The UK broadcasters published guidelines for Covid-19 TV production in mid-May while UK Screen Alliance published ‘Guidance for safe working in post-production and visual effects during the Covid 19 pandemic’ at the end of May. All this ensured there is a roadmap for production in the UK to resume by early June.
Among the services Northern Ireland Screen now offers is a guide on where to buy Covid-19 tests as well as the best suppliers of face masks and disposable gloves.
Meanwhile, ScreenSkills in partnerships with Skills For Health, is overseeing basic Covid training that crews will undertake before returning to set or location. In the coming months, the advice from the BFC is for producers to “build extra time into their production schedules”, according to chief executive Adrian Wootton.
The UK industry is generally optimistic about the future. There is a strong commitment to the UK from the US majors, with Disney striking a long-term deal in September 2019 to use Pinewood’s facilities, Netflix creating a production hub at Shepperton, Warner Bros long ensconced at Leavesden — which it owns — and both Amazon and Netflix looking to use new studio facilities in Ashford, Kent.
Studio operators across the UK say the enquiries have not stopped since the lockdown. “I am contacted three or four times a week by the studios and the streamers, asking what is available. I am also getting an awful lot of enquiries from within the UK,” says Andrew Reid, head of production at Northern Ireland Screen.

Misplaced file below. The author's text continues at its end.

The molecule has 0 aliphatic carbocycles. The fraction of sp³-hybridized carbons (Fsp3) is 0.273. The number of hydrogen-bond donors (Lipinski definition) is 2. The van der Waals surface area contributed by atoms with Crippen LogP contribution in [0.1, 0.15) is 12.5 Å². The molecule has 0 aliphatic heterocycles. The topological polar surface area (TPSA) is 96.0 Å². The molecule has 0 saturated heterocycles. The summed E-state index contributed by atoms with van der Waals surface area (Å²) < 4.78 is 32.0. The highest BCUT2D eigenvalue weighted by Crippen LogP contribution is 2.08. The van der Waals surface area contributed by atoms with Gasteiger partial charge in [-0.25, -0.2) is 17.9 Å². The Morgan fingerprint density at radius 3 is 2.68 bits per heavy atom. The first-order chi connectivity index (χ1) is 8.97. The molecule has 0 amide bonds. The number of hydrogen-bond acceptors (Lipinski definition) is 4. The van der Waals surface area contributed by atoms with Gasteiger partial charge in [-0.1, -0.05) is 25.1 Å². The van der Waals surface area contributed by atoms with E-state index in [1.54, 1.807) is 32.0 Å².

The aim now is to ensure filmmaking in the UK remains as straightforward as possible. “The long term and even the medium term is very healthy for UK PLC but we’ve got to accept it will be a slow, graduated start,” says Wootton. “Filmmaking will take more pre-preparation both on locations and in the studios. We are here to work with any filmmakers from anywhere in the UK to ensure they can access the UK.”
All this is taking place against the backdrop of Brexit. But while the UK’s separation from the European Union may impose a few logistical hurdles — for example regarding visas and the movement of capital and equipment — the inward investment industry is generally confident these will be dealt with. “It will be a bit strange and everyone will have to get used to it,” says Reid. “But the big companies, the US studios, work in non-European countries all the time.”
One of the attractions of the UK for international production is the country’s strong transport infrastructure. Production hubs in Northern Ireland, Wales and Scotland are all within easy reach of London.
When the delayed Crossrail service is finally opened (now likely to happen in 2022), it will be possible to travel quickly, directly and inexpensively from Pinewood Studios, just to the west of London, to Eastbrook Studios in Essex, east of London. Crew working at these sites will not need to use cars in the same way as previously. Soho, home of the booming post-production industry, is also served by Crossrail.
Meanwhile, High Speed 2 (HS2) will provide fast rail links between London, Birmingham, the West Midlands, Leeds and Manchester.